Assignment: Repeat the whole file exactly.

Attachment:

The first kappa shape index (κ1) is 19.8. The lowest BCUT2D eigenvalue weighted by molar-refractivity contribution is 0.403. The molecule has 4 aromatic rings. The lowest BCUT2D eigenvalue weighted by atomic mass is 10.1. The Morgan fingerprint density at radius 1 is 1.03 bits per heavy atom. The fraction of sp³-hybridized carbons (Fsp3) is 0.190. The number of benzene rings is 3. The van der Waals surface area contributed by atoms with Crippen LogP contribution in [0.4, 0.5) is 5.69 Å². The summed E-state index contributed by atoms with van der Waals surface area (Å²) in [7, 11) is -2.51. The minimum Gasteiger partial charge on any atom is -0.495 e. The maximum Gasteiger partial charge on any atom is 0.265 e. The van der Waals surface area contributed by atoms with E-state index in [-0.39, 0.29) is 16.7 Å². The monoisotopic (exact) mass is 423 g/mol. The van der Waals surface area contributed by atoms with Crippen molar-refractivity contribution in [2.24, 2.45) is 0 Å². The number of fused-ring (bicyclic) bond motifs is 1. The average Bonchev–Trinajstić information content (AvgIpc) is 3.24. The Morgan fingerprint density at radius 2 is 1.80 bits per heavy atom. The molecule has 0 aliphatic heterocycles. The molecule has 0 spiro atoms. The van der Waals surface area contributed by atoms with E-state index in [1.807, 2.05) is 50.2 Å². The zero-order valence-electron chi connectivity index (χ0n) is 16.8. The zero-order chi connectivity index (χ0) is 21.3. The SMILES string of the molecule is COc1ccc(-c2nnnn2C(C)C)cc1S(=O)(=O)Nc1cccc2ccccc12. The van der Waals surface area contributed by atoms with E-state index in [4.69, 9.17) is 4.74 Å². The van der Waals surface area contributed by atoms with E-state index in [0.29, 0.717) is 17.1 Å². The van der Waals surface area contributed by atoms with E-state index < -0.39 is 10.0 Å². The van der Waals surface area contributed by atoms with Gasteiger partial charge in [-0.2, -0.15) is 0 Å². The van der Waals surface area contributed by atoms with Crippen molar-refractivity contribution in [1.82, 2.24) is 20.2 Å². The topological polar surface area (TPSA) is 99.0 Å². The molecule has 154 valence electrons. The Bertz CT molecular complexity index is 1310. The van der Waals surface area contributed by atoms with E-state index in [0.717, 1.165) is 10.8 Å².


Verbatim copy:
The first kappa shape index (κ1) is 19.8. The lowest BCUT2D eigenvalue weighted by molar-refractivity contribution is 0.403. The molecule has 4 aromatic rings. The lowest BCUT2D eigenvalue weighted by atomic mass is 10.1. The Morgan fingerprint density at radius 1 is 1.03 bits per heavy atom. The fraction of sp³-hybridized carbons (Fsp3) is 0.190. The number of benzene rings is 3. The van der Waals surface area contributed by atoms with Crippen LogP contribution in [0.4, 0.5) is 5.69 Å². The summed E-state index contributed by atoms with van der Waals surface area (Å²) in [7, 11) is -2.51. The minimum Gasteiger partial charge on any atom is -0.495 e. The maximum Gasteiger partial charge on any atom is 0.265 e. The van der Waals surface area contributed by atoms with E-state index in [-0.39, 0.29) is 16.7 Å². The monoisotopic (exact) mass is 423 g/mol. The van der Waals surface area contributed by atoms with Crippen molar-refractivity contribution in [2.24, 2.45) is 0 Å². The number of fused-ring (bicyclic) bond motifs is 1. The average Bonchev–Trinajstić information content (AvgIpc) is 3.24. The Morgan fingerprint density at radius 2 is 1.80 bits per heavy atom. The molecule has 0 aliphatic heterocycles. The molecule has 0 spiro atoms. The van der Waals surface area contributed by atoms with E-state index in [1.807, 2.05) is 50.2 Å². The zero-order valence-electron chi connectivity index (χ0n) is 16.8. The zero-order chi connectivity index (χ0) is 21.3. The SMILES string of the molecule is COc1ccc(-c2nnnn2C(C)C)cc1S(=O)(=O)Nc1cccc2ccccc12. The van der Waals surface area contributed by atoms with E-state index in [4.69, 9.17) is 4.74 Å². The van der Waals surface area contributed by atoms with E-state index in [0.29, 0.717) is 17.1 Å². The van der Waals surface area contributed by atoms with E-state index < -0.39 is 10.0 Å². The van der Waals surface area contributed by atoms with Gasteiger partial charge in [-0.2, -0.15) is 0 Å². The van der Waals surface area contributed by atoms with Crippen molar-refractivity contribution in [1.82, 2.24) is 20.2 Å². The topological polar surface area (TPSA) is 99.0 Å². The molecule has 154 valence electrons. The Bertz CT molecular complexity index is 1310. The van der Waals surface area contributed by atoms with E-state index in [0.717, 1.165) is 10.8 Å².